Second, to decide on whether biometrics are the least intrusive for the state aims of de-duplication and identity verification, the majority put the onus of proof on the petitioners, and DYC on the respondents. However, in the absence of any credible analyses and design alternatives, there can be no basis for any such claims, either way. The petitioners had vaguely suggested smart cards for authentication without any supporting process design, or even articulating the design objectives. It begs the question that if Aadhaar has persistent linking errors, then how can similar administrative practices make a smart card linking process error free? And, nobody has even mentioned any alternative to biometrics for de-duplication, though that does not imply that there can be no such.

Third, balancing of rights required determining the exact nature of infringements on privacy and dignity. The privacy challenge was based on possibilities of surveillance and profiling through linking of databases and through Aadhaar meta-data. However, the analyses from both sides were exaggerated. For example, suppose that the Aadhaar linking information were taken out of these various databases. Would profiling through linking still be possible? Almost certainly, using demographic details, phone numbers etc., even without using many sophisticated data mining techniques. So, Aadhaar does not differentially add to the linking risks significantly, which DYC failed to acknowledge.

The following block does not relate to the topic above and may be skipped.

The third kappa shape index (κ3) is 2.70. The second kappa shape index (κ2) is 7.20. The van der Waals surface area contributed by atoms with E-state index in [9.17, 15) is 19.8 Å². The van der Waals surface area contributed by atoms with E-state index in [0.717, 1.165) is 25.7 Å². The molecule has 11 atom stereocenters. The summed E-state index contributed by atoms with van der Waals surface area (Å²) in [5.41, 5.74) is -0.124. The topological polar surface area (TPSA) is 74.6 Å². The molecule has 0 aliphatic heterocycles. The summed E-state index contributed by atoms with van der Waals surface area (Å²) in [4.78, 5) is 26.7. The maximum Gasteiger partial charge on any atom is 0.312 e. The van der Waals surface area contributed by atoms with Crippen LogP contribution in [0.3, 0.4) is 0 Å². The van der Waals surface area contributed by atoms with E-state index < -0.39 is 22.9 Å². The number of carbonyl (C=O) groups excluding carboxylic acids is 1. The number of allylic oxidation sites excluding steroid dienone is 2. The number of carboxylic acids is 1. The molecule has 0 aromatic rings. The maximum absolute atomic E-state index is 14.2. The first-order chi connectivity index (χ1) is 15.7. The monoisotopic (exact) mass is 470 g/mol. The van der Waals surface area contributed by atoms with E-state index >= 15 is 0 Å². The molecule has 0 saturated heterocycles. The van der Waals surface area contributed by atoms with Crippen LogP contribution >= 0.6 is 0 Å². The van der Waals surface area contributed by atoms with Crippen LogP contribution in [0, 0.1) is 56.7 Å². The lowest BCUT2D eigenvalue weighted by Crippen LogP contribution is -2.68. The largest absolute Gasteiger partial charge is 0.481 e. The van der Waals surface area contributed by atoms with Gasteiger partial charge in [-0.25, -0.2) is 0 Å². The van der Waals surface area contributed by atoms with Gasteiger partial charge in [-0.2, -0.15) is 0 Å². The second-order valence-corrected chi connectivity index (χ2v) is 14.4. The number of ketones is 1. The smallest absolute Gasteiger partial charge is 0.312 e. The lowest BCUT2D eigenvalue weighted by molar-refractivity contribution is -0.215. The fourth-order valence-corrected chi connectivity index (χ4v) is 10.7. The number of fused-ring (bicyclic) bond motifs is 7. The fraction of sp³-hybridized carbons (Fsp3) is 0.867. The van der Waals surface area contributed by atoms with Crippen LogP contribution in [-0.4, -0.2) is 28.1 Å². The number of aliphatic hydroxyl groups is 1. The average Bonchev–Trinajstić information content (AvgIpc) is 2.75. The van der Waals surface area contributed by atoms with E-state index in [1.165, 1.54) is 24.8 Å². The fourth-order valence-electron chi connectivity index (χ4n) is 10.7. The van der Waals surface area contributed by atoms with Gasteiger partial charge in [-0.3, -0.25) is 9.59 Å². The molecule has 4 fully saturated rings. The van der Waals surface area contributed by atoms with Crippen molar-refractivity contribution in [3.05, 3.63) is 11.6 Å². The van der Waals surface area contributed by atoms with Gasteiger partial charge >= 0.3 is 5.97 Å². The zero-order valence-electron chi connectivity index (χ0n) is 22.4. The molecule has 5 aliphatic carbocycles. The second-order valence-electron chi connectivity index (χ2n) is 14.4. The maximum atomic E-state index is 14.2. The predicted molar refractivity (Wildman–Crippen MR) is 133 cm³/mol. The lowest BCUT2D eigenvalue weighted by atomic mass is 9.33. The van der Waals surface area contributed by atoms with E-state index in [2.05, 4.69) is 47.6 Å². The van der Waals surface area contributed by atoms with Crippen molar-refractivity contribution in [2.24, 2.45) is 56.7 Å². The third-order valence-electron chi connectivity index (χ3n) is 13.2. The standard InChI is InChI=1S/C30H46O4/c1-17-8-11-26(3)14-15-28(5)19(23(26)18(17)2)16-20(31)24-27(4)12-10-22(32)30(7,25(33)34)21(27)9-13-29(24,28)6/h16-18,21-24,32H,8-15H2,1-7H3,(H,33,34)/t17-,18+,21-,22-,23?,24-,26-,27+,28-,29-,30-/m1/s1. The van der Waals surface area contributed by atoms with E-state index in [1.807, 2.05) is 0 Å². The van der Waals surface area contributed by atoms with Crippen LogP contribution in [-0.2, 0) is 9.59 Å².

Privacy Concerns: Need for Pragmatic Approach